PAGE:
Ireland’s economy will no doubt suffer in the aftermath of 11 September. Heavily reliant on international finance and manufacturing, the Irish economy is bound to feel the heat of the much talked-up, and self-fulfilling, post-11 September economic impacts on the US and UK economies (see The terrified economy, by Daniel Ben-Ami).

And Ireland’s massive tourist industry – with thousands of green-eyed Americans visiting every year to discover their roots – will certainly feel the backlash from a downturn in holidaymaking. Indeed, while I was there, angry Aer Lingus workers marched through the streets of Dublin to protest at the airline’s plans to cut 2500 jobs – complete with placard-waving trolley dollies chanting ‘Leave our jobs alone!’.

But according to some Irish economists, fears that the Irish economy has been ‘smashed’ by recent events are more imagined than real. ‘We could talk ourselves into a recession’, says Maureen Gaffney, chair of the National Economic and Social Forum. ‘If [the economy] is managed properly and if politicians and economists can engage with people’s fears, I’m optimistic.’

‘There are 700,000 more jobs than there were in 1991’, says Gerard O’Neill, managing director of the consumer group Amarach, pointing out that ‘a slowdown was predicted before 11 September’: ‘Our economy has matured and we will experience modest growth and modest declines, but the cake still gets bigger.’

Still, some are keen for Ireland to put the Celtic Tiger to rest and – in the words of one Dublin priest – to ‘re-embrace its lost spiritual side in the wake of these terrible events’. Asked what he would go for if he could choose one area to invest in post-11 September, Mark Hayward of the Henley Centre said: ‘Religion.’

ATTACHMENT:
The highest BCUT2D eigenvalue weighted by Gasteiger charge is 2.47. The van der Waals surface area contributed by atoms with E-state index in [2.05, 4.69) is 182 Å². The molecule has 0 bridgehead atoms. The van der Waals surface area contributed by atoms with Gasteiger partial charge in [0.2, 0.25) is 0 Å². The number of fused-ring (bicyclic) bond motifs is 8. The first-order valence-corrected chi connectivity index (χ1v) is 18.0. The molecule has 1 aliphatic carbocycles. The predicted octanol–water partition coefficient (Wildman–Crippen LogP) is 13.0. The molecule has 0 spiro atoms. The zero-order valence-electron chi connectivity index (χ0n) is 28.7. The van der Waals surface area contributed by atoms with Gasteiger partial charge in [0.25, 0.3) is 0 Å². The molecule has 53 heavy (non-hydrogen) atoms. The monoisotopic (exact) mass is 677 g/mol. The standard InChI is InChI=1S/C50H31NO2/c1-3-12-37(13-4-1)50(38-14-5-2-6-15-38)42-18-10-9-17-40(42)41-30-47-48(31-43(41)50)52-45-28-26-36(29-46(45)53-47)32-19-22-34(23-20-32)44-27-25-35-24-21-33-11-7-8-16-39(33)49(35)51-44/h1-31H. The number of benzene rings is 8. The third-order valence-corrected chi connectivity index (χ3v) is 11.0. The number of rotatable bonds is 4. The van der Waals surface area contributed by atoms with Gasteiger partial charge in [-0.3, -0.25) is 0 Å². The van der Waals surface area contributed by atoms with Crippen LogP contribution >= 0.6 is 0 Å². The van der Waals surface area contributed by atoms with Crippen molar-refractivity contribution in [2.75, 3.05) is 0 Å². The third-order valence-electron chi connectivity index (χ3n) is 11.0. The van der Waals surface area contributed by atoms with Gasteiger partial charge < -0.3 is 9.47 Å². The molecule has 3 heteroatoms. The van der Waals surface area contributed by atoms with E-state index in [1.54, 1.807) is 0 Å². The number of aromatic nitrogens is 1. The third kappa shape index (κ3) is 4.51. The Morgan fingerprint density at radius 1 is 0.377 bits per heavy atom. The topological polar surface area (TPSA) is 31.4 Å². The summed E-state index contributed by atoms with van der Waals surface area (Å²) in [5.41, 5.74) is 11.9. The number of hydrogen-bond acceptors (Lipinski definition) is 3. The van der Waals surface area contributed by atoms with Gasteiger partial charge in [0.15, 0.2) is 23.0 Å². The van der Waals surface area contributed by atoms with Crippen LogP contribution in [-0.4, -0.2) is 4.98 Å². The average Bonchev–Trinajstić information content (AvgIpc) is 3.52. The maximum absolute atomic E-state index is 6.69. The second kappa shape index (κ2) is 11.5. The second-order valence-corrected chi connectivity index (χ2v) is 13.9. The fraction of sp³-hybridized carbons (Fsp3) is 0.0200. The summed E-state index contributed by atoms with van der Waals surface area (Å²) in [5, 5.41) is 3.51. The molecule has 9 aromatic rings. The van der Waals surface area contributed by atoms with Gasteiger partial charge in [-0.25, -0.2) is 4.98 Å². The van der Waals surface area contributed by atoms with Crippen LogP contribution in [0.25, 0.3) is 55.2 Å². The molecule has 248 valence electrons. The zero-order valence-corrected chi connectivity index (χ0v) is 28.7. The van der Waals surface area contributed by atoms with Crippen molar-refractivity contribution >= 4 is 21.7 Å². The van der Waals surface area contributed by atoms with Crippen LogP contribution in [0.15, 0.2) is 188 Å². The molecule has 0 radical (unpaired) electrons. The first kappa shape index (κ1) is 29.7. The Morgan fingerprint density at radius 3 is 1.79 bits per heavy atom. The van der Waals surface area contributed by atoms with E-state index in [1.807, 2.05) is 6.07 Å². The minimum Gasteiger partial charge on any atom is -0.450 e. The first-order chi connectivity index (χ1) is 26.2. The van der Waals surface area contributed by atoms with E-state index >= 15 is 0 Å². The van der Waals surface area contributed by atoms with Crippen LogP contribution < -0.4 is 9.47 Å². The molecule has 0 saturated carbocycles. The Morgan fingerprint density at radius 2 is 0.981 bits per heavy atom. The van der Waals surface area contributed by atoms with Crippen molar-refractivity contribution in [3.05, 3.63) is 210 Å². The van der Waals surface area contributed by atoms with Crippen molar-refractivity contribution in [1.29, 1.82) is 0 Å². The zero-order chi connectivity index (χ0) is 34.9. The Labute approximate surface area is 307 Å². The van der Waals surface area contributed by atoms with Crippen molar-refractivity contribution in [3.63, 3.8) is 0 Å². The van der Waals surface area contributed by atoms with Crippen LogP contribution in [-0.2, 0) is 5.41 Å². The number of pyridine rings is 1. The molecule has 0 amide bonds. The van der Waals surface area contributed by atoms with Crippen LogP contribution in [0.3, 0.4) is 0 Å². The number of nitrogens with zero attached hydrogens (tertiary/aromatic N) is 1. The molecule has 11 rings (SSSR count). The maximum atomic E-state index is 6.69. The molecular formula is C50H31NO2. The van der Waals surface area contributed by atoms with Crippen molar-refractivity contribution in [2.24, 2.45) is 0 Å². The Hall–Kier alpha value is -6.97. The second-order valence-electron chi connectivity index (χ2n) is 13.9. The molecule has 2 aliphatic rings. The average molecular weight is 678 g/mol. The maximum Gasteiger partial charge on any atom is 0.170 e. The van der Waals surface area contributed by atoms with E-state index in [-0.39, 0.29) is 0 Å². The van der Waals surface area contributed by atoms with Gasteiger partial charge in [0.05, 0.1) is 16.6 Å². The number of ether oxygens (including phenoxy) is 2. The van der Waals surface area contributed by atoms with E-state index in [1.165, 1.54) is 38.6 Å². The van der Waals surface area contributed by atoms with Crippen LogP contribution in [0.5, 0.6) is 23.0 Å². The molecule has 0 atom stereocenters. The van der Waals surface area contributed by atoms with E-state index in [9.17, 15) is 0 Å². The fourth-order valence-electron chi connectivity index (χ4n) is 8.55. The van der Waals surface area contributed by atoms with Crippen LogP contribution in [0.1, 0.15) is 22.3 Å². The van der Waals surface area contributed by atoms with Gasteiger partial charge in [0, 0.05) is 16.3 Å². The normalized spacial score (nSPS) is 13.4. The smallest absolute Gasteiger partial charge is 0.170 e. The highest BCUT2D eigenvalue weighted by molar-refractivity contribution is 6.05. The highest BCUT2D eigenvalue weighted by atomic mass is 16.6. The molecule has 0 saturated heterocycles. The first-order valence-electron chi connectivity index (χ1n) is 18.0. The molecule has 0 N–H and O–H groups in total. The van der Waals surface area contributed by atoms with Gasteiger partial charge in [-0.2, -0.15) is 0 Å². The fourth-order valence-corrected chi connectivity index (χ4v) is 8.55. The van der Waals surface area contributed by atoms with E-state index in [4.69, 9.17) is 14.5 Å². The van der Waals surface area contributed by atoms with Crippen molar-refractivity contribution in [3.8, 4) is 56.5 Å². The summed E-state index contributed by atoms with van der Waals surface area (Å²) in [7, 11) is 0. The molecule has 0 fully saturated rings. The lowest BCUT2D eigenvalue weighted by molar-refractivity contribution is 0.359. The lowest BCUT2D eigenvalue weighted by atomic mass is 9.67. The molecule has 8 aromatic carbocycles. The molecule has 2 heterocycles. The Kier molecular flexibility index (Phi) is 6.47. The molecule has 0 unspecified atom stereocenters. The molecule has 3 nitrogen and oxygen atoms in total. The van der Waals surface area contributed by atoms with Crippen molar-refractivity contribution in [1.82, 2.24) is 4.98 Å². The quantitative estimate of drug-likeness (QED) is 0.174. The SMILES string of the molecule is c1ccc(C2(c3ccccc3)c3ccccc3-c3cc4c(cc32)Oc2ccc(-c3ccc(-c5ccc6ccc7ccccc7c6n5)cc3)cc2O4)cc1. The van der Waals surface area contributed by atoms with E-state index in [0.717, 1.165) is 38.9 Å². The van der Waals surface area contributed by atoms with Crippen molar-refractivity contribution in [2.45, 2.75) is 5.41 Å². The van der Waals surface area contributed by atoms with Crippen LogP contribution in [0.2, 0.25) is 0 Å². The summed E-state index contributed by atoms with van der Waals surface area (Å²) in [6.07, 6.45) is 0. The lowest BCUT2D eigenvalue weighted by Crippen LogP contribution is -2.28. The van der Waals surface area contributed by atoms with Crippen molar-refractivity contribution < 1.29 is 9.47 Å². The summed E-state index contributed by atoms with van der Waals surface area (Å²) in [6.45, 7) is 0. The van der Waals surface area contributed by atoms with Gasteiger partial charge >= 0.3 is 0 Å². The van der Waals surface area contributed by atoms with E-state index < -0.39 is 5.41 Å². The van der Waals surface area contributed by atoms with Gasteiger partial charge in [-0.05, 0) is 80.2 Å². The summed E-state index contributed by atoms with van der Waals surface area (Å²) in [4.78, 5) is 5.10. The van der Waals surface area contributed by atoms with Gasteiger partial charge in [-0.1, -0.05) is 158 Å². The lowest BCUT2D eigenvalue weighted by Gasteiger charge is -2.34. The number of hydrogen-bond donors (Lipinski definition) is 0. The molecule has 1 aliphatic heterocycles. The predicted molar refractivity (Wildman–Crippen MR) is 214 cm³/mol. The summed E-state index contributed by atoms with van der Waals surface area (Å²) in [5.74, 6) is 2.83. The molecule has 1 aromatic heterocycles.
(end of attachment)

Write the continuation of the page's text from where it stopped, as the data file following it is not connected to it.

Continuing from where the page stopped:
According to the Irish Times, ‘On the Friday after 11 September, the official day of mourning, young people in Ireland flocked to religious services’ – while Gordon Linney, the Church of Ireland’s archdeacon of Dublin, pointed to the ‘feelings of vulnerability’ that make people go back to church: ‘Two of the icons of the materialist age came crashing down. And then the Pentagon, the symbol of Western military superiority, was attacked. The vulnerability of it all was exposed in those terrible events.’

A Galway Catholic priest says that ‘people are coming back to us now, are listening to us again’, while others refer to a post-11 September ‘spiritual upsurge’ in an Ireland that had become obsessed with money, IT, fast cars and jobs in recent years. So is Ireland returning to its religious roots?